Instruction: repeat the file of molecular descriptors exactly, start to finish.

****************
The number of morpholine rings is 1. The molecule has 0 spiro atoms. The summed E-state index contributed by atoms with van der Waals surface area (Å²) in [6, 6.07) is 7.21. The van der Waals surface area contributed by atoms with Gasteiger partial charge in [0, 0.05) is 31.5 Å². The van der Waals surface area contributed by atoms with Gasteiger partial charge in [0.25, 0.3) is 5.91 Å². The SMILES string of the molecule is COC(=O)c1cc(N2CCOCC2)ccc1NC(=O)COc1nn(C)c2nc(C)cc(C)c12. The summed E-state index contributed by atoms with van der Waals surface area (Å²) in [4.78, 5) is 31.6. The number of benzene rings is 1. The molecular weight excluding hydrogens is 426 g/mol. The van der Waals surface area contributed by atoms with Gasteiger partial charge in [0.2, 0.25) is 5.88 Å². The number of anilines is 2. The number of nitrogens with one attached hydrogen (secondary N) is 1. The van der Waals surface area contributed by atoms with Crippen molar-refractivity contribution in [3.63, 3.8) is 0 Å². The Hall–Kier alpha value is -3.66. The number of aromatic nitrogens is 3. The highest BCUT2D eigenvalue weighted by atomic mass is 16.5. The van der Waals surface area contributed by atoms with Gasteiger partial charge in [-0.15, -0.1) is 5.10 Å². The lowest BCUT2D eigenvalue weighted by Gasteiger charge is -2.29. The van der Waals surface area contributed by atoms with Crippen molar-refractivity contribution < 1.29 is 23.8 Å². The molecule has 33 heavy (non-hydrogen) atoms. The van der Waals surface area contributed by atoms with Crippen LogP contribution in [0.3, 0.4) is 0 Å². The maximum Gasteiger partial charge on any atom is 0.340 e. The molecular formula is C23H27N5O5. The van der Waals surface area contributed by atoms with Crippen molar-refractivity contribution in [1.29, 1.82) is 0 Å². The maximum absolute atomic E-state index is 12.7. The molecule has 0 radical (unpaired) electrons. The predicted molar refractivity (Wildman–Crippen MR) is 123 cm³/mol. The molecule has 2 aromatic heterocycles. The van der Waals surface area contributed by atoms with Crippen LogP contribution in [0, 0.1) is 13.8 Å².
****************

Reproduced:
The number of morpholine rings is 1. The molecule has 0 spiro atoms. The summed E-state index contributed by atoms with van der Waals surface area (Å²) in [6, 6.07) is 7.21. The van der Waals surface area contributed by atoms with Gasteiger partial charge in [0, 0.05) is 31.5 Å². The van der Waals surface area contributed by atoms with Gasteiger partial charge in [0.25, 0.3) is 5.91 Å². The SMILES string of the molecule is COC(=O)c1cc(N2CCOCC2)ccc1NC(=O)COc1nn(C)c2nc(C)cc(C)c12. The summed E-state index contributed by atoms with van der Waals surface area (Å²) in [4.78, 5) is 31.6. The number of benzene rings is 1. The molecular weight excluding hydrogens is 426 g/mol. The van der Waals surface area contributed by atoms with Gasteiger partial charge in [0.2, 0.25) is 5.88 Å². The number of anilines is 2. The number of nitrogens with one attached hydrogen (secondary N) is 1. The van der Waals surface area contributed by atoms with Crippen molar-refractivity contribution in [3.63, 3.8) is 0 Å². The Hall–Kier alpha value is -3.66. The number of aromatic nitrogens is 3. The highest BCUT2D eigenvalue weighted by atomic mass is 16.5. The van der Waals surface area contributed by atoms with Gasteiger partial charge in [-0.15, -0.1) is 5.10 Å². The lowest BCUT2D eigenvalue weighted by Gasteiger charge is -2.29. The van der Waals surface area contributed by atoms with Crippen molar-refractivity contribution < 1.29 is 23.8 Å². The molecule has 33 heavy (non-hydrogen) atoms. The van der Waals surface area contributed by atoms with Crippen LogP contribution in [0.3, 0.4) is 0 Å². The maximum Gasteiger partial charge on any atom is 0.340 e. The molecular formula is C23H27N5O5. The van der Waals surface area contributed by atoms with Crippen molar-refractivity contribution in [1.29, 1.82) is 0 Å². The maximum absolute atomic E-state index is 12.7. The molecule has 0 radical (unpaired) electrons. The predicted molar refractivity (Wildman–Crippen MR) is 123 cm³/mol. The molecule has 2 aromatic heterocycles. The van der Waals surface area contributed by atoms with Crippen LogP contribution in [0, 0.1) is 13.8 Å².